Wastewater in our Aquifer

Scientific American published an article in 2012 asking, 

Are Fracking Wastewater Wells Poisoning the Ground beneath Our Feet?

Spoiler alert, the answer is YES! Records from across the country have repeatedly shown that wells drilled to bury this waste deep beneath the ground have leaked. 

Key experts admit that that the idea that injection is safe rests on science that is not keeping up with reality, and that oversight doesn't always work.

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"In 10 to 100 years we are going to find out that most of our groundwater is polluted," said Mario Salazar, an engineer who worked for 25 years as a technical expert with the EPA's underground injection program in Washington. "A lot of people are going to get sick, and a lot of people may die."

The boom in oil and natural gas drilling is deepening the uncertainties, geologists acknowledge. Drilling produces copious amounts of waste, burdening regulators and demanding hundreds of additional disposal wells. Those wells — more holes punched in the ground — are changing the earth's geology, adding man-made fractures that allow water and waste to flow more freely.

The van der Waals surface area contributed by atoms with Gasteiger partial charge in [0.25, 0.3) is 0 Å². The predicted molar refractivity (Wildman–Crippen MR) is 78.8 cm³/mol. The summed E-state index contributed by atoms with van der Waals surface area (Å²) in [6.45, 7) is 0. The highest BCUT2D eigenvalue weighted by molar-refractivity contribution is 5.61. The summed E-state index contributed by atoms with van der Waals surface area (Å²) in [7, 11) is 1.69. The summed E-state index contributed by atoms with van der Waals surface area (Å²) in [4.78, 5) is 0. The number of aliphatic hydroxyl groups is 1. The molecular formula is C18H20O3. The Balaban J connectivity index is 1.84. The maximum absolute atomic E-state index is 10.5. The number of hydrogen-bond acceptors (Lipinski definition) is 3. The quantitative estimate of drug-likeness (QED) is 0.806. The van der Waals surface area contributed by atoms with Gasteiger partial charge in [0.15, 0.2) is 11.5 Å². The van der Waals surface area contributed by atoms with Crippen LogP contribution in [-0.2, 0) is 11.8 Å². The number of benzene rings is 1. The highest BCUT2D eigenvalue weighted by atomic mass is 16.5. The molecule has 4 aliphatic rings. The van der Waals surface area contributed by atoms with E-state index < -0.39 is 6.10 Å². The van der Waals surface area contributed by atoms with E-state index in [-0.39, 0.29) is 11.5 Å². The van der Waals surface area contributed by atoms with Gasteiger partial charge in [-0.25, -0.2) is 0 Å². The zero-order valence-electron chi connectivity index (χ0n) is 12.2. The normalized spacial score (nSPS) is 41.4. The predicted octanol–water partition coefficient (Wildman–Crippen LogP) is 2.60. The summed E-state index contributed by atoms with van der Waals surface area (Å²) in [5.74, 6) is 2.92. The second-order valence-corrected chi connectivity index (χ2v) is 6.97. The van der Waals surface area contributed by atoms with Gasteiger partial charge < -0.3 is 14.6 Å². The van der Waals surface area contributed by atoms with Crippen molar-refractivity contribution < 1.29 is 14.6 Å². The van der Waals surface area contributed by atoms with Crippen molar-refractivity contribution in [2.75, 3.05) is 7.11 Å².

"There is no certainty at all in any of this, and whoever tells you the opposite is not telling you the truth,' said Stefan Finsterle, a leading hydrogeologist at Lawrence Berkeley National Laboratory who specializes in understanding the properties of rock layers and modeling how fluid flows through them. "You have changed the system with pressure and temperature and fracturing, so you don't know how it will behave."

A ProPublica review of well records, case histories and government summaries of more than 220,000 well inspections found that structural failures inside injection wells are routine. From late 2007 to late 2010, one well integrity violation was issued for every six deep injection wells examined — more than 17,000 violations nationally. More than 7,000 wells showed signs that their walls were leaking. Records also show wells are frequently operated in violation of safety regulations and under conditions that greatly increase the risk of fluid leakage and the threat of water contamination.

Read the entire article here: http://www.scientificamerican.com/article/are-fracking-wastewater-wells-poisoning-ground-beneath-our-feeth/